Borate as a synergistic anion for Marinobacter algicola ferric binding protein, FbpA: a role for boron in iron transport in marine life.

Journal Article (Journal Article)

Boron in the ocean is generally considered a nonbiological element due to its relatively high concentration (0.4 mM) and depth independent concentration profile. Here we report an unexpected role for boron in the iron transport system of the marine bacterium Marinobacter algicola. Proteome analysis under varying boron concentrations revealed that the periplasmic ferric binding protein (Mb-FbpA) was among the proteins whose expression was most affected, strongly implicating the involvement of boron in iron utilization. Here we show that boron facilitates Fe(3+) sequestration by Mb-FbpA at pH 8 (oceanic pH) by acting as a synergistic anion (B(OH)4(1-)). Fe(3+) sequestration does not occur at pH 6.5 where boric acid (B(OH)3; pK(a) = 8.55) is the predominant species. Borate anion is also shown to bind to apo-Mb-FbpA with mM affinity at pH 8, consistent with the biological relevance implied from boron's oceanic concentration (0.4 mM). Borate is among those synergistic anions tested which support the strongest Fe(3+) binding to Mb-FbpA, where the range of anion dependent affinity constants is log K'(eff) = 21-22. Since the pKa of boric acid (8.55) lies near the pH of ocean water, changes in oceanic pH, as a consequence of fluctuations in atmospheric CO2, may perturb iron uptake in many marine heterotrophic bacteria due to a decrease in oceanic borate anion concentration.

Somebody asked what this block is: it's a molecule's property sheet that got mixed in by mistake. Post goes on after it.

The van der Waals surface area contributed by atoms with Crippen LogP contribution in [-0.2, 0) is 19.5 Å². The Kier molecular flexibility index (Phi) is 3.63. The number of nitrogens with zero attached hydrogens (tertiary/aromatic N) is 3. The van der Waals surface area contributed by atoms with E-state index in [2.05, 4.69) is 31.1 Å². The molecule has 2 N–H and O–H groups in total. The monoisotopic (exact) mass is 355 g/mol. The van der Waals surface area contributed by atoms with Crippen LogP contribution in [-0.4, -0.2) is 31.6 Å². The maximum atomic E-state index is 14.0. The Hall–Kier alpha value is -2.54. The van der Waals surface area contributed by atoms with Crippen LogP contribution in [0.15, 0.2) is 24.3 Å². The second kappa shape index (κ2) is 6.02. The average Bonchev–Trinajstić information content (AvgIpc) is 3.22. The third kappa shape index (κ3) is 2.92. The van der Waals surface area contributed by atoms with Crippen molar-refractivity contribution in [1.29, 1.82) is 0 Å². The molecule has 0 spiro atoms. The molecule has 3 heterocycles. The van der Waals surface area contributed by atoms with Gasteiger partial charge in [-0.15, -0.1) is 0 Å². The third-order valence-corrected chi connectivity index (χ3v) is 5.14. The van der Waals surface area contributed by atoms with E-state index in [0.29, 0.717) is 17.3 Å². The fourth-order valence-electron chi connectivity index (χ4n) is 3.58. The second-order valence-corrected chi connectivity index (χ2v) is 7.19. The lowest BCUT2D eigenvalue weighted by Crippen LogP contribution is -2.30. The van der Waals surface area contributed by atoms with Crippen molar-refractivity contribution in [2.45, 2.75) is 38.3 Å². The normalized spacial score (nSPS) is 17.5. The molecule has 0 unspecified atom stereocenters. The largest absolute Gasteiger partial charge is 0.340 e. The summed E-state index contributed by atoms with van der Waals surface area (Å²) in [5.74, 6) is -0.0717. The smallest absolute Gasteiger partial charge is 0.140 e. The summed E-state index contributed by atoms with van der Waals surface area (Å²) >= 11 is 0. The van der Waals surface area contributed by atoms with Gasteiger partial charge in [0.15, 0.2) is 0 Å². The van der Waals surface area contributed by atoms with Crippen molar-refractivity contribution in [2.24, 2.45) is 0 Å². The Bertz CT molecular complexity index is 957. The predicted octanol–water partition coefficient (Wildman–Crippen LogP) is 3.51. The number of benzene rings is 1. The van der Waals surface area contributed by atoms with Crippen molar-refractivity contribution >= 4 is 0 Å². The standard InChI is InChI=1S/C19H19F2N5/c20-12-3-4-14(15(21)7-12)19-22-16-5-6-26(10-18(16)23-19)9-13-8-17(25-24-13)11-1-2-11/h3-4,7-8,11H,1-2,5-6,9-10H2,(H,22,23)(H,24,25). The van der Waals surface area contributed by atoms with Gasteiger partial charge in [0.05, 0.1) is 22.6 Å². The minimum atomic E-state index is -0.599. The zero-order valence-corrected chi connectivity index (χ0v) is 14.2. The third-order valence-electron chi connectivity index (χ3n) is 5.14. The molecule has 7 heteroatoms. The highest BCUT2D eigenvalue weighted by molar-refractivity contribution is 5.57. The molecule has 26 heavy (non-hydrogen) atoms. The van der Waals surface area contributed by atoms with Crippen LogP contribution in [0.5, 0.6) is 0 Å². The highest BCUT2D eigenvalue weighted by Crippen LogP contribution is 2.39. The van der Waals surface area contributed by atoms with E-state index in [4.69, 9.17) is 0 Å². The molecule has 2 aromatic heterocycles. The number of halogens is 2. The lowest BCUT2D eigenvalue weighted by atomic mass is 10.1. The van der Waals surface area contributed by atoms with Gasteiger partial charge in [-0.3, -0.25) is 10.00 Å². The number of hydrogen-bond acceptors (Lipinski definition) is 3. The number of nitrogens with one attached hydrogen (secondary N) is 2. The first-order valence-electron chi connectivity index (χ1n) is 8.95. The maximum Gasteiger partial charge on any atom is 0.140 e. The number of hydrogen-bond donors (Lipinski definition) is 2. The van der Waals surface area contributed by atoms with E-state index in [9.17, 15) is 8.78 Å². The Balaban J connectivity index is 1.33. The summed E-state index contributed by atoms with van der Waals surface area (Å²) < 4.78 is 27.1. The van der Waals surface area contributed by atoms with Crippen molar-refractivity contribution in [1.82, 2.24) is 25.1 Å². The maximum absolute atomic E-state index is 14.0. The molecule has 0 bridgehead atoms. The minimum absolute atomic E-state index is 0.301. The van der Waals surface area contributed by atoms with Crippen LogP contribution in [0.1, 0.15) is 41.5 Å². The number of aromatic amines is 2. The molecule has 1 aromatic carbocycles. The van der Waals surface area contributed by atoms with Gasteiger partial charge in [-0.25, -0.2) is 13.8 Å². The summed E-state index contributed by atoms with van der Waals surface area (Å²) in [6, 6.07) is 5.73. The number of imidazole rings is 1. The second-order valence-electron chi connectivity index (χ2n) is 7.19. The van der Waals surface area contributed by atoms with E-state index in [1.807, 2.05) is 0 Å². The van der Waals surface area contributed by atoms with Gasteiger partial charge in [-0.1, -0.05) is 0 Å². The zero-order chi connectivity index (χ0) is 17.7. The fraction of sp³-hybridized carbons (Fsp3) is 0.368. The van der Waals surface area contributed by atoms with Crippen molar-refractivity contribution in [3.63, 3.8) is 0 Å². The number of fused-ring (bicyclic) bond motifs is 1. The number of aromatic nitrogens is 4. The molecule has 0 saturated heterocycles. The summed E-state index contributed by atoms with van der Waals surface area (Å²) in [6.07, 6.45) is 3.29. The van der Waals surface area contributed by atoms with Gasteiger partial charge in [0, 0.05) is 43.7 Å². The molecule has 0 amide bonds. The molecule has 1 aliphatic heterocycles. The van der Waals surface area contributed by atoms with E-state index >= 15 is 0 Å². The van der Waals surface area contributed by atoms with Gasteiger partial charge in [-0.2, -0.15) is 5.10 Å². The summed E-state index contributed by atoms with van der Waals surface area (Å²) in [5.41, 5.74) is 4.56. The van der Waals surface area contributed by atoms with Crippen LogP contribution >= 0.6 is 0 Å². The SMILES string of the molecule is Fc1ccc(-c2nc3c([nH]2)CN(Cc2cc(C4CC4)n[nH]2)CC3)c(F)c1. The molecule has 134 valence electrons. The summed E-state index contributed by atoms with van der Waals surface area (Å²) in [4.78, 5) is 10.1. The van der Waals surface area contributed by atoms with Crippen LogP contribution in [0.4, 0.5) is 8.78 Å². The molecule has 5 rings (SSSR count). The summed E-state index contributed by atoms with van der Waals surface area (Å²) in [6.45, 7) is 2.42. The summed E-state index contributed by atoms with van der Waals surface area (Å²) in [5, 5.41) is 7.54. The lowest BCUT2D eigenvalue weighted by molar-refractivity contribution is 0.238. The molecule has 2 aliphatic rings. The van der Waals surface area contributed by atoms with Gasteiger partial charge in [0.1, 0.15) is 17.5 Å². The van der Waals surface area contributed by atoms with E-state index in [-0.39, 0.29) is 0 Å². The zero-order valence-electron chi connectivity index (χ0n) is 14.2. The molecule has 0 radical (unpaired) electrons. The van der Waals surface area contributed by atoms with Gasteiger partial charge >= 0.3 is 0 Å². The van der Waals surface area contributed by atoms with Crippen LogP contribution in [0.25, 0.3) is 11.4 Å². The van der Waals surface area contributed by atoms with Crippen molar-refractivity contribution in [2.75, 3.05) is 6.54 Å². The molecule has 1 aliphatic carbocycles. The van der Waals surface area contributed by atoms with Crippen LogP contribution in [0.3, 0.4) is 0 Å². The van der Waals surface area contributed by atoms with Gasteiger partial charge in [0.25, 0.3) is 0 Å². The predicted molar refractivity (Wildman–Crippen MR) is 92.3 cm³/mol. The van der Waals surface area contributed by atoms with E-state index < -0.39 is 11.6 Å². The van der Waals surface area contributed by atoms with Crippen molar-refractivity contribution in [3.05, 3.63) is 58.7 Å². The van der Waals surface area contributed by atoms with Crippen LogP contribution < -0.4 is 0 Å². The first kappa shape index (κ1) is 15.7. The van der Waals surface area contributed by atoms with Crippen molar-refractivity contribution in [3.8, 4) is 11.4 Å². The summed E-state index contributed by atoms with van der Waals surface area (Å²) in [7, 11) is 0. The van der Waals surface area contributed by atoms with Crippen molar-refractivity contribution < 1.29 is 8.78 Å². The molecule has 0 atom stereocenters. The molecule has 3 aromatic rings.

Full Text

Duke Authors

Cited Authors

  • Weerasinghe, AJ; Amin, SA; Barker, RA; Othman, T; Romano, AN; Parker Siburt, CJ; Tisnado, J; Lambert, LA; Huxford, T; Carrano, CJ; Crumbliss, AL

Published Date

  • October 2013

Published In

Volume / Issue

  • 135 / 39

Start / End Page

  • 14504 - 14507

PubMed ID

  • 24028339

Electronic International Standard Serial Number (EISSN)

  • 1520-5126

International Standard Serial Number (ISSN)

  • 0002-7863

Digital Object Identifier (DOI)

  • 10.1021/ja406609s


  • eng